I don’t like your cell phone.
A new semester is edging up and as I prepare projects and syllabi for the new classes, I have to consider how to communicate my intolerance for cell phones. Every student has at least one and they guard them as if the little devices house some sort of life support system. Over the years the phones have slowly migrated from their origins deep inside a purse to a pants pocket and most recently out in full view on a desk or table top. No longer do you have to endure the mysterious ringing of the invisible phone during class while every student looks around wide eyed feigning innocence and hoping it’s not their phone. Now you can see the phone vibrate across the table. You’ll see the student grab it but instead of silencing it and putting it away, they’ll answer it or check the new message, or text a message back.
To fight this total lack of respect for education, I now start each semester by telling students to keep their phones silent and out of sight. Still, they just can’t break the addiction and I’ll either see them sneaking the phone up to their ear shrouded in a pulled up sweatshirt hood or I’ll hear the vibrate function and see them slip out to take a phone break outside. Of course some of these phone conversations contain emergency information that would otherwise not wait until after class. “My roommate just got dumped by her boyfriend”. “My boyfriend is on his way to pick me up”. And my favorite one from last semester was when a father called his daughter to tell her a famous actor had been found dead. Anyone can see how these things trump a quality education.
I spend hours on the road each week and these students are joined by a chorus of drivers who seem to have developed a new high tech appendage. Their tires drift aimlessly from one lane marker to the other. Not content to talk with one hand and drive with the other, they apparently use their knees to steer while holding the phone with their right hand and make wild hand motions with their left. Yes, hand gestures to a person who cannot see them….go figure. Others have some piece of metal or plastic hugging their ear and wander down the interstate appearing to have an animated conversation with an invisible passenger still gesturing but using both hands this time.
Talking on the phone in class is distracting and just plain disrespectful to everyone involved. Talking while driving is dangerous no matter how great you think you drive. But that’s not why I hate your cell phone.
I have one. Since I’m on the road at odd hours it seems like a smart safety item to have nearby. I never turn it on and have not needed to charge it since spring. I don’t know my number and the last time it rang I couldn’t figure out which button to press to answer it and hung up on my wife. I do not reject technology and I realize how helpful it can be to have a portable phone in many life situations. The thing I object to is the mindless wasting of valuable time.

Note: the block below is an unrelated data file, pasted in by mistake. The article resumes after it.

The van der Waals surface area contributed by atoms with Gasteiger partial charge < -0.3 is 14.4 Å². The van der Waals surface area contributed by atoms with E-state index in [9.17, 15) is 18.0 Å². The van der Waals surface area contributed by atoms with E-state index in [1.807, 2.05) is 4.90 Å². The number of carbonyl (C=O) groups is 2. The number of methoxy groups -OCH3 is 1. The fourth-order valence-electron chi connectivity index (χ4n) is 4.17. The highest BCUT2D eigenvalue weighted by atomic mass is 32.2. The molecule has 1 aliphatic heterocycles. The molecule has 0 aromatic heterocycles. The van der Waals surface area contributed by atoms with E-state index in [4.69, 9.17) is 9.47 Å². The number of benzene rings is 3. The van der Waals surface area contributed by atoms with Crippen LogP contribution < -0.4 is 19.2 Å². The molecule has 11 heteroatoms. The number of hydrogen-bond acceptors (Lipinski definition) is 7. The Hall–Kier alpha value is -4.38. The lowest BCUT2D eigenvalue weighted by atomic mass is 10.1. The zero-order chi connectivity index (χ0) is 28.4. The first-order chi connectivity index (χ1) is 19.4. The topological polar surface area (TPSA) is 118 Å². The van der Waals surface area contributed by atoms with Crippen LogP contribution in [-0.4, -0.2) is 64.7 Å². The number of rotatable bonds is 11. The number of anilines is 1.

Wait, what does that mean? How can I be wasting time if I’m talking while driving? Isn’t that just multitasking? What about talking in class or during breaks or while I’m eating with family or friends? Couldn’t that be considered using my time wisely? No. Not even close.
Let me explain. I’m talking about the value of time spent inside your own head. Time to think and to work things out. Time to allow your mind to wander and explore. Time to stretch and cultivate new ideas. Time to focus on and enjoy what is happening right here, right now.
With a busy schedule I value any time I can find for myself. These moments can be found anywhere if I pay attention. Waiting on someone to show up for an appointment provides several minutes of quiet. Walking across campus allows the opportunity to enjoy the beauty of the surroundings. Driving to and from school and work creates hours of time to consider projects, develop sculptures, and plan out exhibition schedules. Your friend ducking out to take a call may even allow you to playfully mock their plugged in nature during a meal. For the person paying attention and carefully observing their environment any of these moments would be not only polluted, but destroyed by having to stick a phone in their ear and endure the distraction.
For me these moments of peace provide the perfect opportunity for problem solving. While working on an idea for a sculpture or a drawing there are many times when I just don’t know what to do to a certain area. I’ll have a few images rolling around in my head and in my sketchbook but none of them feel right for the specific piece in question. The artwork needs a certain amount of visual weight in an area yet the image needs to communicate a specific idea to the viewer. A quiet moment may allow me to slip several different ideas into that specific spot and question the line quality, the texture, the color, the possible interpretations involved. I can’t count the number of times I’ve been driving and suddenly realized that something about a new sculpture is all wrong and needed to be excised. I can’t count the number of wonderful and horrible ideas I’ve had while waiting for someone to show up for a meeting. And on good days I may even be able to discern which ones are wonderful and which ones are horrible. Some of my best work has been the result of embracing these moments.
Moments that I refuse to surrender to distraction.